Thanks to TVO, I’ve now seen Tierney Gearon: The Mother Project and What Remains: The Life and Work of Sally Mann.
In my explorations of motherhood and photography, I’ve mentioned Tierney Gearon here and there, but not in much detail. I was troubled by her work, but also felt that I hadn’t seen enough of it to comment on it. Today I discovered that you can actually see her pictures on her website. I don’t find it intuitive, but if you go to Exhibitions, you can select which exhibition you want to look at, then scroll through the pictures through arrow buttons on the images.
I watched The Mother Project halfway through, then stopped because I wanted to discuss it with my husband. So I got him to watch it all the way through with me. (Although, funnily enough we haven’t actually discussed it yet. Whatever. I’ve been thinking about it a lot.) Going into it, my vague feeling was that it’s kind of wrong to use your kids for your own expression, especially if you’re using them as a metaphor or archetype (as I touched on here). I’ve also always bristled at language around one’s children being one’s great work of art or one’s great project. Children are individuals too, not just products of their parents. Not only that, but I suspect that publishing pictures of your children naked makes them vulnerable, although to what I don’t really know.
Before watching the two documentaries, I probably would have put both Tierney Gearon’s and Sally Mann’s work into the category of using their kids as metaphors. Indeed, just before I stopped The Mother Project halfway through, Gearon was speaking to the camera about how her photography is her way or processing things and that sometimes she feels bad about it but that she doesn’t think it’s really hurting her children. The first time around, I thought “Yeah, right.” But once I finished watching the whole documentary, I’ve changed my mind.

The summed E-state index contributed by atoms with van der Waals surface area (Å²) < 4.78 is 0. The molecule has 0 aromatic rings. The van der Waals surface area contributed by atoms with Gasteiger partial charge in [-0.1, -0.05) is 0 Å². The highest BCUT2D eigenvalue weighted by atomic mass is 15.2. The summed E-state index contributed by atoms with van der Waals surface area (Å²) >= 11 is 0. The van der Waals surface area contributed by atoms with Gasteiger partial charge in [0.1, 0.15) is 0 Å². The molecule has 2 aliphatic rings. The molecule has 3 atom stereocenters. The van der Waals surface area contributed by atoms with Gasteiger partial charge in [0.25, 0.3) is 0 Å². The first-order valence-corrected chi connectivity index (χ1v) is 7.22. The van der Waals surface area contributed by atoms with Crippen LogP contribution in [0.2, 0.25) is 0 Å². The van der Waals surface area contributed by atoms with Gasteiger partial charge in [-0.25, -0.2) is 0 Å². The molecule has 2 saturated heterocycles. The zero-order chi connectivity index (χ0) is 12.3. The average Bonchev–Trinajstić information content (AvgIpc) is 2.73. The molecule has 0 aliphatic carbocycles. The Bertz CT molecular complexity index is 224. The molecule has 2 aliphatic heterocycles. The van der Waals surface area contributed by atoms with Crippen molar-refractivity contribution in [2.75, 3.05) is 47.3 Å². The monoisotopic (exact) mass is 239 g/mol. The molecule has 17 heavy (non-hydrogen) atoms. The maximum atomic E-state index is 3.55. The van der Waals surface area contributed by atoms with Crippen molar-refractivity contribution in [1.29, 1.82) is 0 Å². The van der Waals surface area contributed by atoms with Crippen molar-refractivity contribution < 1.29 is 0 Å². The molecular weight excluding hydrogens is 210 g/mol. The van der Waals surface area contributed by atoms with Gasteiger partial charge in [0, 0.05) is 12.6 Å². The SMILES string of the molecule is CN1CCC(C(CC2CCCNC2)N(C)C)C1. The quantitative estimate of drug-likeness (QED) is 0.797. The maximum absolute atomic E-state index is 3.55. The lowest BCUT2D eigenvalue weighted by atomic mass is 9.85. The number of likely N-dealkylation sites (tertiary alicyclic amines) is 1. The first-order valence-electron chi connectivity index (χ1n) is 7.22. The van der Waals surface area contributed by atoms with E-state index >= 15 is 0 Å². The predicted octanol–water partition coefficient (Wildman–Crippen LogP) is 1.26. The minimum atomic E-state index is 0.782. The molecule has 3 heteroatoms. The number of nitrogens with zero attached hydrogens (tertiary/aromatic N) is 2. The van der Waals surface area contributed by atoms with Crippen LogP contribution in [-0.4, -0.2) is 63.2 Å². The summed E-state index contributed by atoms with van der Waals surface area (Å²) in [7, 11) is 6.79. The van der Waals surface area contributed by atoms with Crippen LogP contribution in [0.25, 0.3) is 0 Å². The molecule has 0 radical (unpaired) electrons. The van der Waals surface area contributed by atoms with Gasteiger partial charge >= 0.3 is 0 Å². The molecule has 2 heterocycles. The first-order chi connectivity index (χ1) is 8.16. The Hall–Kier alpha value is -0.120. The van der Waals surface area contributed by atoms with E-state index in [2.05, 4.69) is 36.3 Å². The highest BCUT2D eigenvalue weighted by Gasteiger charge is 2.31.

I mean, mothers are people too.
I guess what I realized is that Gearon wasn’t really using her kids as metaphors. She was using photography as a way to express and process her own experiences, and given that her own mother is mentally ill, chances are her experiences and expressions are going to be strange. And there’s no doubt that her pictures are weird and disturbing. But they’re also fascinating and original, and I don’t really think she is damaging her kids by making them. (And from a practical standpoint, clothing can really interfere with universality, since it situates them in a specific time and place. And I suspect that great photographs need an element of universality to be great.)
Well, maybe she is, but that’s kind of what parents do, isn’t it? Parents wound and embarrass their kids, and often in ways they have no awareness of. And kids are pretty resilient.
I think the reason that Gearon’s and Mann’s work has been controversial is not because the children are naked or semi-naked. I think it’s because the work challenges our idealizations of childhood and family.
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Around the same time, I checked out some videos on youtube of Jeff Mermelstein, a New York City street photographer that Donald Weber mentioned. (The video is in three parts.) In the first part, he says:
“I’m a voyeur. I’m not asking people if I can take their picture. Even if they’re on a public stage, I’m in a sense stealing something from them without asking them. [...] You couldn’t do the kind of photography I do if you spoke to the people before taking their picture. I myself feel no guilt about that. [...] I’m totally comfortable and cosy because I know I’m not trying to hurt anyone with the camera. It’s what I do, it’s how I respond to… people.”
Which got me to thinking.
All this time I’ve felt guilty for making pictures of other people, pictures that people might not like of themselves. Pictures that they might not want published. It’s kind of been my standard: would the subject be ok with this picture being published? My response to that guilt has been to be totally transparent with my subjects and turn it into a collaboration. But maybe that guilt is just a product of our culture’s obsession with image. Why should people have control over their image? What harm can really come out of having a less than flattering image of you published? I’ve already said that I’m not interested in making pretty pictures of people. And many, many photographers have talked about the tension between the photographer’s agenda and the subject’s, the challenge of getting behind the subject’s facade to capture something real.
So what do you think of all this?
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PS TVO is showing The True Meaning of Pictures, which I blogged about last October I think, tonight at 10 p.m. Be sure to check it out if you can.
Also, So You Think You Can Dance (US) starts tonight. And finally, Fox renewed Dollhouse AND Castle, two of my new favourite shows. Yay!